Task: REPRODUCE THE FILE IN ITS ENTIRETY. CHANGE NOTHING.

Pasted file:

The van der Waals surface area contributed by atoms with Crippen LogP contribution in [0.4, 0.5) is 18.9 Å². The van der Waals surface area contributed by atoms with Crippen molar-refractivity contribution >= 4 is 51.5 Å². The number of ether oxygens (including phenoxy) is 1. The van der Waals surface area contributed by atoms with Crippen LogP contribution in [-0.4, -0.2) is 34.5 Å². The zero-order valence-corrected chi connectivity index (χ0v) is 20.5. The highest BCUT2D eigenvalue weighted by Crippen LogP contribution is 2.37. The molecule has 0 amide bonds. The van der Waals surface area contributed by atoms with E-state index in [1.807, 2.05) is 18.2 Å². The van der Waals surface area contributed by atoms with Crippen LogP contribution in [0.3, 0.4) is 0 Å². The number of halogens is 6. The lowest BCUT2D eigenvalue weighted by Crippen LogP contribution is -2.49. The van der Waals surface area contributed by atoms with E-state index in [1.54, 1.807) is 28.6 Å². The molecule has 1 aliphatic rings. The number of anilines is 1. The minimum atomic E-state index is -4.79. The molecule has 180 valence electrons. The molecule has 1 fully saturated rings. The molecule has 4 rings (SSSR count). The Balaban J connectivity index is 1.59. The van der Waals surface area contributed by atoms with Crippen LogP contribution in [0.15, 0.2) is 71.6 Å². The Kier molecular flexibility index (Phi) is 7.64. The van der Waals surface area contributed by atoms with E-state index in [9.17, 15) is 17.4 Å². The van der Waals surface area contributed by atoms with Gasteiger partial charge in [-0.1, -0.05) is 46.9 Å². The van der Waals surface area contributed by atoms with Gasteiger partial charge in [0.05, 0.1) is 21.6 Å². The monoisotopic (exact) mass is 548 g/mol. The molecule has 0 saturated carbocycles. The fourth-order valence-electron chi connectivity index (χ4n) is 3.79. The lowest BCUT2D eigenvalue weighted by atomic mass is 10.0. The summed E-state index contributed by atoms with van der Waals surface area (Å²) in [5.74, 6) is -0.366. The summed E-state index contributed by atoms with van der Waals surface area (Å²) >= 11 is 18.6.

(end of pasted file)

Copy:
The van der Waals surface area contributed by atoms with Crippen LogP contribution in [0.4, 0.5) is 18.9 Å². The van der Waals surface area contributed by atoms with Crippen molar-refractivity contribution >= 4 is 51.5 Å². The number of ether oxygens (including phenoxy) is 1. The van der Waals surface area contributed by atoms with Crippen LogP contribution in [-0.4, -0.2) is 34.5 Å². The zero-order valence-corrected chi connectivity index (χ0v) is 20.5. The highest BCUT2D eigenvalue weighted by Crippen LogP contribution is 2.37. The molecule has 0 amide bonds. The van der Waals surface area contributed by atoms with E-state index in [1.807, 2.05) is 18.2 Å². The van der Waals surface area contributed by atoms with Crippen LogP contribution in [0.3, 0.4) is 0 Å². The number of halogens is 6. The lowest BCUT2D eigenvalue weighted by Crippen LogP contribution is -2.49. The van der Waals surface area contributed by atoms with E-state index in [1.54, 1.807) is 28.6 Å². The molecule has 1 aliphatic rings. The number of anilines is 1. The minimum atomic E-state index is -4.79. The molecule has 180 valence electrons. The molecule has 1 fully saturated rings. The molecule has 4 rings (SSSR count). The Balaban J connectivity index is 1.59. The van der Waals surface area contributed by atoms with Crippen LogP contribution in [0.15, 0.2) is 71.6 Å². The Kier molecular flexibility index (Phi) is 7.64. The van der Waals surface area contributed by atoms with E-state index in [9.17, 15) is 17.4 Å². The van der Waals surface area contributed by atoms with Gasteiger partial charge in [-0.1, -0.05) is 46.9 Å². The van der Waals surface area contributed by atoms with Gasteiger partial charge in [0.05, 0.1) is 21.6 Å². The monoisotopic (exact) mass is 548 g/mol. The molecule has 0 saturated carbocycles. The fourth-order valence-electron chi connectivity index (χ4n) is 3.79. The lowest BCUT2D eigenvalue weighted by atomic mass is 10.0. The summed E-state index contributed by atoms with van der Waals surface area (Å²) in [5.74, 6) is -0.366. The summed E-state index contributed by atoms with van der Waals surface area (Å²) >= 11 is 18.6.